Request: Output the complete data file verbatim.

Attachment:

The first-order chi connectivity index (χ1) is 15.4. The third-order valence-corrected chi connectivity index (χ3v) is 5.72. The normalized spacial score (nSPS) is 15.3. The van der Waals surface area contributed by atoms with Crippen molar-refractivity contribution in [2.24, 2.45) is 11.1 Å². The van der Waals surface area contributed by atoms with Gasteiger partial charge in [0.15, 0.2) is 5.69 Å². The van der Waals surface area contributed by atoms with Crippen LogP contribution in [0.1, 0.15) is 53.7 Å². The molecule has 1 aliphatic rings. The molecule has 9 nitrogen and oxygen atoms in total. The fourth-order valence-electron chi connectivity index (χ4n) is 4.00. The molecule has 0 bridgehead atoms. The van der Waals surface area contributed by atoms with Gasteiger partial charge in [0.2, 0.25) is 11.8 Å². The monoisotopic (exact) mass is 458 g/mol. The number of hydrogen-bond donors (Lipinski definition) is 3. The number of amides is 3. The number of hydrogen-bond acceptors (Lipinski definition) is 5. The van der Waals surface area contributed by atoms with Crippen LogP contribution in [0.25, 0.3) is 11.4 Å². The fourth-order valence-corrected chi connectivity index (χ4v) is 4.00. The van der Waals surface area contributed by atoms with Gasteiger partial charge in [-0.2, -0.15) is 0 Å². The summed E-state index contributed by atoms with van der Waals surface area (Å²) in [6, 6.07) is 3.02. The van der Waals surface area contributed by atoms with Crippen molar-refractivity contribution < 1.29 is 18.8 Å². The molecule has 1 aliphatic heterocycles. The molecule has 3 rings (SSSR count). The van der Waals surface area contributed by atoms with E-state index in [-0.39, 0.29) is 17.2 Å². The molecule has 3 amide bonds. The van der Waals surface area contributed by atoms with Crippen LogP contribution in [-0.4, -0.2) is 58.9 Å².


The first-order chi connectivity index (χ1) is 15.4. The third-order valence-corrected chi connectivity index (χ3v) is 5.72. The normalized spacial score (nSPS) is 15.3. The van der Waals surface area contributed by atoms with Crippen molar-refractivity contribution in [2.24, 2.45) is 11.1 Å². The van der Waals surface area contributed by atoms with Gasteiger partial charge in [0.15, 0.2) is 5.69 Å². The van der Waals surface area contributed by atoms with Crippen LogP contribution in [0.1, 0.15) is 53.7 Å². The molecule has 1 aliphatic rings. The molecule has 9 nitrogen and oxygen atoms in total. The fourth-order valence-electron chi connectivity index (χ4n) is 4.00. The molecule has 0 bridgehead atoms. The van der Waals surface area contributed by atoms with Gasteiger partial charge in [0.2, 0.25) is 11.8 Å². The monoisotopic (exact) mass is 458 g/mol. The number of hydrogen-bond donors (Lipinski definition) is 3. The number of amides is 3. The number of hydrogen-bond acceptors (Lipinski definition) is 5. The van der Waals surface area contributed by atoms with Crippen LogP contribution in [0.25, 0.3) is 11.4 Å². The fourth-order valence-corrected chi connectivity index (χ4v) is 4.00. The van der Waals surface area contributed by atoms with Gasteiger partial charge in [-0.2, -0.15) is 0 Å². The summed E-state index contributed by atoms with van der Waals surface area (Å²) in [6, 6.07) is 3.02. The van der Waals surface area contributed by atoms with Crippen molar-refractivity contribution < 1.29 is 18.8 Å². The molecule has 1 aliphatic heterocycles. The molecule has 3 rings (SSSR count). The van der Waals surface area contributed by atoms with E-state index in [-0.39, 0.29) is 17.2 Å². The molecule has 3 amide bonds. The van der Waals surface area contributed by atoms with Crippen LogP contribution in [-0.4, -0.2) is 58.9 Å².